Zach Links contributed to this post.
The Orioles' playoff hopes are hanging by a thread after taking a four-game sweep in Tampa Bay but the greater concern to the team is the status of Manny Machado. In the seventh inning of Monday's 5-4 loss, Machado was running to first on an infield hit and suffered an ugly-looking left knee injury that caused him to be stretchered off the field. Machado will undergo an MRI in Baltimore tomorrow to determine the extent of the damage. If that wasn't enough bad news for the O's, Alexi Casilla is being examined for concussion symptoms after colliding with Nick Markakis on a fly ball.
Here are some items out of Baltimore and Washington…
- The Orioles should make a point to re-sign Scott Feldman this offseason, CSNBaltimore.com's Rich Dubroff opines. Feldman has pitched well since joining the O's and at a price of around two years/$17MM (originally cited by MLBTR's Steve Adams in his Free Agent Profile of Feldman), it's a good value for a team that has a lot of question marks in the rotation heading into 2014.
- Dan Haren doesn't figure he'll return to the Nationals next season and he's considered retirement, but the veteran righty tells MLB.com's Bill Ladson that he wants to keep pitching in 2014. "Retirement has crossed my mind a few times this year, but with the way the year has gone — and the ups and downs — I feel I have something left that could help a team win. I want to give it at least another year and go from there," Haren said. Haren has a 4.87 ERA over 30 games (29 starts) with Washington this season but he has a 3.57 ERA over his last 15 outings since returning from a DL stint. He said he'd prefer to pitch for a west coast team to be closer to his family.
- Randy Knorr, the Nationals' bench coach and top internal candidate to replace Davey Johnson as manager next season, is profiled by Adam Kilgore of the Washington Post.
In an attempt to compensate for the looming loss of Nelson Cruz to his 50-game suspension, the Rangers tried to swing a big trade for Justin Upton at the July trade deadline, Bob Nightengale of USA Today reports. The Braves refused a package of Matt Garza, Joe Nathan and David Murphy. If those are the only three players the Rangers offered, it's not a surprise that the Braves passed — Garza and Murphy are eligible for free agency after the season, while Upton is a good young player who is under contract through 2015. Eventually, of course, the Rangers acquired Alex Rios in August. Here are more notes from around the Majors.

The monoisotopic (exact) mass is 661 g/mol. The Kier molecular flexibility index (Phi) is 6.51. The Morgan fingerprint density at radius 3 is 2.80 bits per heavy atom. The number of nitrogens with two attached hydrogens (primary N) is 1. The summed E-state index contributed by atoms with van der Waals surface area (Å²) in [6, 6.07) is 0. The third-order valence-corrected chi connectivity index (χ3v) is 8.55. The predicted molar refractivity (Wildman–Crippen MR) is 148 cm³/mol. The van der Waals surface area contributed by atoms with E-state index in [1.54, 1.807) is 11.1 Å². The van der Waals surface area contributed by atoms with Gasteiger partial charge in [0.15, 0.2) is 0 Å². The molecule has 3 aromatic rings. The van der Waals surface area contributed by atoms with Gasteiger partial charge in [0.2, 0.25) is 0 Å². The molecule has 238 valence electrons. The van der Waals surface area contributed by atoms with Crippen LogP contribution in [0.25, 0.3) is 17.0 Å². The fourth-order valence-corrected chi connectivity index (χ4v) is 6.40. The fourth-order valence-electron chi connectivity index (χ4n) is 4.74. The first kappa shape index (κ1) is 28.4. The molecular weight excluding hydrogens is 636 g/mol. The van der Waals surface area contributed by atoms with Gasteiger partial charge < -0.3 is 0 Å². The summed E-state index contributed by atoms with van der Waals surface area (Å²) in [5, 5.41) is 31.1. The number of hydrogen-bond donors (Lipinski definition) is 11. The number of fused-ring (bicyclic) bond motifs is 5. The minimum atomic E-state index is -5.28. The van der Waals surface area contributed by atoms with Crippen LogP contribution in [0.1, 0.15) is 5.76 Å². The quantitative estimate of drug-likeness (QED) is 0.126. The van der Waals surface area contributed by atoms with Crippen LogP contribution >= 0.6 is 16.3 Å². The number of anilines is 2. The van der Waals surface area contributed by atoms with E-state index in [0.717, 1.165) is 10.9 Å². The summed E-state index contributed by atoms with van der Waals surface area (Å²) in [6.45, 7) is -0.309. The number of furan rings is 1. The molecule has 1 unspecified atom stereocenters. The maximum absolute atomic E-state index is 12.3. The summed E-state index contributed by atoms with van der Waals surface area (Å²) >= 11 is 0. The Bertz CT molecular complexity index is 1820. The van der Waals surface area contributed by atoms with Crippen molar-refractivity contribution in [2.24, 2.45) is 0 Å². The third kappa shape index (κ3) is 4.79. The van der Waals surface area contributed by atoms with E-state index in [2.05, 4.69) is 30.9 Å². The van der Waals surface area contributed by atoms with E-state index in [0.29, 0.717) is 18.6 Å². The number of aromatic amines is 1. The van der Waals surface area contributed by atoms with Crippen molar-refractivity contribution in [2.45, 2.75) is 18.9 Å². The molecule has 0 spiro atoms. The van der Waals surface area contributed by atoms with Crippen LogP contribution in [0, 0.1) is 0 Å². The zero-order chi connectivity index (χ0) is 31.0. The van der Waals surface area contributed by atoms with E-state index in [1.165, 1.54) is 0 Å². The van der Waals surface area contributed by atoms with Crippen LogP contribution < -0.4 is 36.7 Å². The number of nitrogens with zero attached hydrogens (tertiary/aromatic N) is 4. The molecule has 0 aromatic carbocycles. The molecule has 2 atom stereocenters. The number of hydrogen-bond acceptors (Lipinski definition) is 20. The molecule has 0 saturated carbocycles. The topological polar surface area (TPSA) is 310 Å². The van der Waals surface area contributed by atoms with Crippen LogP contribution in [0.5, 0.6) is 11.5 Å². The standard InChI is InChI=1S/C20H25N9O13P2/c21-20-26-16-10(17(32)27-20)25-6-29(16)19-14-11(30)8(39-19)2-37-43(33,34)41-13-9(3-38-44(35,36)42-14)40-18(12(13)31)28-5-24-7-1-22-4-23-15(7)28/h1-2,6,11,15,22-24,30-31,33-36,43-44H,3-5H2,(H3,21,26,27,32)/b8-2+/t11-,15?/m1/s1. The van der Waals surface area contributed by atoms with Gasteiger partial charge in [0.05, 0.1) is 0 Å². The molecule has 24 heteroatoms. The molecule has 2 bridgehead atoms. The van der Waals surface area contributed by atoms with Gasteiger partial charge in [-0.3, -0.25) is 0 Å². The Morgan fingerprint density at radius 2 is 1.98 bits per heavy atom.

- The Athletics clinched their second AL West title in a row with an 11-7 win over the Twins on Sunday, and GM Billy Beane says the team's depth has been the key to their smooth season, John Hickey of InsideBayArea.com reports. "We knew going in this was the deepest roster we’d ever had here," says Beane. "We needed that depth, and it paid for itself." As Hickey points out, the Athletics hardly missed a beat all season, even though Brett Anderson, Josh Reddick, John Jaso and Derek Norris all missed significant time. Here are more notes from around the Majors. A quietly brilliant season from Josh Donaldson surely helped, but the A's got solid offensive and defensive performances from most of their hitters, and other than Anderson, their starting rotation mostly stayed healthy.
- After taking in the ceremony for Mariano Rivera and the applause for Andy Pettitte on Sunday, it dawned on injured Yankees shortstop Derek Jeter that he had played his final game with his two retiring teammates, Andy McCullough of the Star Ledger reports. "I’m going to miss them a lot," says Jeter. "These guys have been brothers to me. We’ve been through quite a bit together. Pretty much everything you can experience on a field. In my whole professional career, I’ve been playing with at least one of them." The three had their rookie seasons together with the 1995 Yankees, and Jeter and Pettitte also played on many of the same minor-league teams, including Class A Greensboro in 1992 and and Triple-A Columbus in 1994 and 1995.
- Pitcher Dan Haren thinks the Nationals should aim to keep their team together, writes MLB.com's Andrew Simon. "Last year they had a great year and this year we’ve shown a lot of fight here the last few months. I think as close as things could stay to the guys in this room, I think the better," Haren says. He also appears to support bench coach Randy Knorr for the Nationals' managerial position, which will be open when Davey Johnson retires after the season. Haren himself is a free agent, of course, and he seems aware that he might not be part of the 2014 Nationals, even if they ultimately go with a similar roster: "I know there’ll be some subtle changes, me probably being one of them."
- Now that the Phillies have settled on Ryne Sandberg as their manager, they'll now turn their attention to their coaching staff, MLB.com's Todd Zolecki reports. With a new manager, it's typical to have at least some change in the rest of the coaching staff. Zolecki mentions that one potential change might be re-hiring former manager Larry Bowa in some capacity.
- A "winter of discontent" is on the way for Phillies fans, writes Bob Ford of the Inquirer. After a recent streak of successful seasons, Ford says, a team elsewhere might "get a standing ovation and then be allowed to attempt its rebuilding with patient if not fervent support. That might be the case here as well, if only the team would get on with the rebuilding." Instead, the Phils will head into the offseason expecting to keep aging veterans Ryan Howard, Chase Utley, Jimmy Rollins and Cliff Lee. They might also go into 2014 with Carlos Ruiz still at catcher, and perhaps also with Roy Halladay in the rotation. Ford compares the Phillies to a rock band who are still touring long past the point where they've lost relevance, "dyeing their hair and wearing hearing aids."